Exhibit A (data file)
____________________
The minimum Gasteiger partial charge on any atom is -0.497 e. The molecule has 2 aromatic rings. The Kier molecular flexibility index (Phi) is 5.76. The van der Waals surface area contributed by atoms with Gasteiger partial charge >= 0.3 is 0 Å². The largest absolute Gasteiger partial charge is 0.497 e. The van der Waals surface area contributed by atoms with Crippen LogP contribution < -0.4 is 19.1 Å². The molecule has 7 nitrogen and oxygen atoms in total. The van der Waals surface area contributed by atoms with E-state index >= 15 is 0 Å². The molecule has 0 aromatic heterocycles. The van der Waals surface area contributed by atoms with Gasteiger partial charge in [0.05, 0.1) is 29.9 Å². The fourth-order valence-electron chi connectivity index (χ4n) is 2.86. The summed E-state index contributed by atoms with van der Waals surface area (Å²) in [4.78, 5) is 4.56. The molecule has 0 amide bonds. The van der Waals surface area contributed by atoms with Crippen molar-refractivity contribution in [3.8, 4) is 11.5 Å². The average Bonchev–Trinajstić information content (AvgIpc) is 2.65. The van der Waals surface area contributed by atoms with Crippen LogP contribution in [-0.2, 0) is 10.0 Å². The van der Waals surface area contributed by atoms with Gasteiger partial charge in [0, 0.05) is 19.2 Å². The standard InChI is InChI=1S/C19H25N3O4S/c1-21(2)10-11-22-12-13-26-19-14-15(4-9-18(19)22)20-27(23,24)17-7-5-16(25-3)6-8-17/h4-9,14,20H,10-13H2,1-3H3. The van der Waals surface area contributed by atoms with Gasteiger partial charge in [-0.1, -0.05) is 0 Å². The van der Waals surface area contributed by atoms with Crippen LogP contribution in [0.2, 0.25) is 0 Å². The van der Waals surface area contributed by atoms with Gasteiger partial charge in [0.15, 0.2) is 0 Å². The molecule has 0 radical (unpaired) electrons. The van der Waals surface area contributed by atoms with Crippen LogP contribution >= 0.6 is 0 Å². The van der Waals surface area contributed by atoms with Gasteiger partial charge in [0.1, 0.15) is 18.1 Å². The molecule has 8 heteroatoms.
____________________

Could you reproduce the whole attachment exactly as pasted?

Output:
The minimum Gasteiger partial charge on any atom is -0.497 e. The molecule has 2 aromatic rings. The Kier molecular flexibility index (Phi) is 5.76. The van der Waals surface area contributed by atoms with Gasteiger partial charge >= 0.3 is 0 Å². The largest absolute Gasteiger partial charge is 0.497 e. The van der Waals surface area contributed by atoms with Crippen LogP contribution < -0.4 is 19.1 Å². The molecule has 7 nitrogen and oxygen atoms in total. The van der Waals surface area contributed by atoms with E-state index >= 15 is 0 Å². The molecule has 0 aromatic heterocycles. The van der Waals surface area contributed by atoms with Gasteiger partial charge in [0.05, 0.1) is 29.9 Å². The fourth-order valence-electron chi connectivity index (χ4n) is 2.86. The summed E-state index contributed by atoms with van der Waals surface area (Å²) in [4.78, 5) is 4.56. The molecule has 0 amide bonds. The van der Waals surface area contributed by atoms with Crippen molar-refractivity contribution in [3.8, 4) is 11.5 Å². The average Bonchev–Trinajstić information content (AvgIpc) is 2.65. The van der Waals surface area contributed by atoms with Crippen LogP contribution in [-0.2, 0) is 10.0 Å². The van der Waals surface area contributed by atoms with Gasteiger partial charge in [0, 0.05) is 19.2 Å². The standard InChI is InChI=1S/C19H25N3O4S/c1-21(2)10-11-22-12-13-26-19-14-15(4-9-18(19)22)20-27(23,24)17-7-5-16(25-3)6-8-17/h4-9,14,20H,10-13H2,1-3H3. The van der Waals surface area contributed by atoms with Gasteiger partial charge in [-0.1, -0.05) is 0 Å². The van der Waals surface area contributed by atoms with Crippen LogP contribution in [0.2, 0.25) is 0 Å². The van der Waals surface area contributed by atoms with Gasteiger partial charge in [0.15, 0.2) is 0 Å². The molecule has 0 radical (unpaired) electrons. The van der Waals surface area contributed by atoms with Crippen LogP contribution >= 0.6 is 0 Å². The van der Waals surface area contributed by atoms with Gasteiger partial charge in [0.1, 0.15) is 18.1 Å². The molecule has 8 heteroatoms.